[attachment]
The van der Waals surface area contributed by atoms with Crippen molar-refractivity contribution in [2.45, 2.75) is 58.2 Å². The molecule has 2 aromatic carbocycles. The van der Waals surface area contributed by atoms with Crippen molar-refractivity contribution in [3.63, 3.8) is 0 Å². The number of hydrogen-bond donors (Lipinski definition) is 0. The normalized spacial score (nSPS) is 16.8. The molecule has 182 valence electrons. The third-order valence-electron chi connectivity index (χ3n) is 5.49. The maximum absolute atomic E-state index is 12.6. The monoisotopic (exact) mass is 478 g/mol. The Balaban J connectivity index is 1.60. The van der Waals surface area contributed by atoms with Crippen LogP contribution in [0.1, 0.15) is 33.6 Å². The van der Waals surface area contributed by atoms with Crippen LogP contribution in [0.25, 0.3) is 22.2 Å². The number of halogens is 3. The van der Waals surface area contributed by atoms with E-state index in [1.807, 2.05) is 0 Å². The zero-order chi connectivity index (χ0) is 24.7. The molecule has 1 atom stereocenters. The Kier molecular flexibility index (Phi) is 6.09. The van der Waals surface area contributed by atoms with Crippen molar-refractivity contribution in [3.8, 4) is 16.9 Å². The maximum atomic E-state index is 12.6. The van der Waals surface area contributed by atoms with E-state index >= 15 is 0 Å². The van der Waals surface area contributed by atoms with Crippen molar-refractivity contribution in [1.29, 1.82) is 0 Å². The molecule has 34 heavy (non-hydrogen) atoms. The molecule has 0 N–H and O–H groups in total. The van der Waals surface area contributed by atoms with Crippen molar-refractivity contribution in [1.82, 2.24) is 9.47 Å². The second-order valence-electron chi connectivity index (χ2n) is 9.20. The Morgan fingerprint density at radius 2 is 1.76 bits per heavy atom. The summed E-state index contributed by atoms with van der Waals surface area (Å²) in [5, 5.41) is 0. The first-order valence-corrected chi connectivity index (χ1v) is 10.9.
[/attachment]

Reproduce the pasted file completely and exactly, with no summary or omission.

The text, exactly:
The van der Waals surface area contributed by atoms with Crippen molar-refractivity contribution in [2.45, 2.75) is 58.2 Å². The molecule has 2 aromatic carbocycles. The van der Waals surface area contributed by atoms with Crippen molar-refractivity contribution in [3.63, 3.8) is 0 Å². The number of hydrogen-bond donors (Lipinski definition) is 0. The normalized spacial score (nSPS) is 16.8. The molecule has 182 valence electrons. The third-order valence-electron chi connectivity index (χ3n) is 5.49. The maximum absolute atomic E-state index is 12.6. The monoisotopic (exact) mass is 478 g/mol. The Balaban J connectivity index is 1.60. The van der Waals surface area contributed by atoms with Crippen LogP contribution in [0.1, 0.15) is 33.6 Å². The van der Waals surface area contributed by atoms with Crippen LogP contribution in [0.25, 0.3) is 22.2 Å². The number of halogens is 3. The van der Waals surface area contributed by atoms with E-state index in [1.807, 2.05) is 0 Å². The zero-order chi connectivity index (χ0) is 24.7. The molecule has 1 atom stereocenters. The Kier molecular flexibility index (Phi) is 6.09. The van der Waals surface area contributed by atoms with Crippen molar-refractivity contribution in [3.8, 4) is 16.9 Å². The maximum atomic E-state index is 12.6. The van der Waals surface area contributed by atoms with E-state index >= 15 is 0 Å². The van der Waals surface area contributed by atoms with Crippen molar-refractivity contribution in [1.29, 1.82) is 0 Å². The molecule has 34 heavy (non-hydrogen) atoms. The molecule has 0 N–H and O–H groups in total. The van der Waals surface area contributed by atoms with Crippen molar-refractivity contribution in [1.82, 2.24) is 9.47 Å². The second-order valence-electron chi connectivity index (χ2n) is 9.20. The Morgan fingerprint density at radius 2 is 1.76 bits per heavy atom. The summed E-state index contributed by atoms with van der Waals surface area (Å²) in [5, 5.41) is 0. The first-order valence-corrected chi connectivity index (χ1v) is 10.9.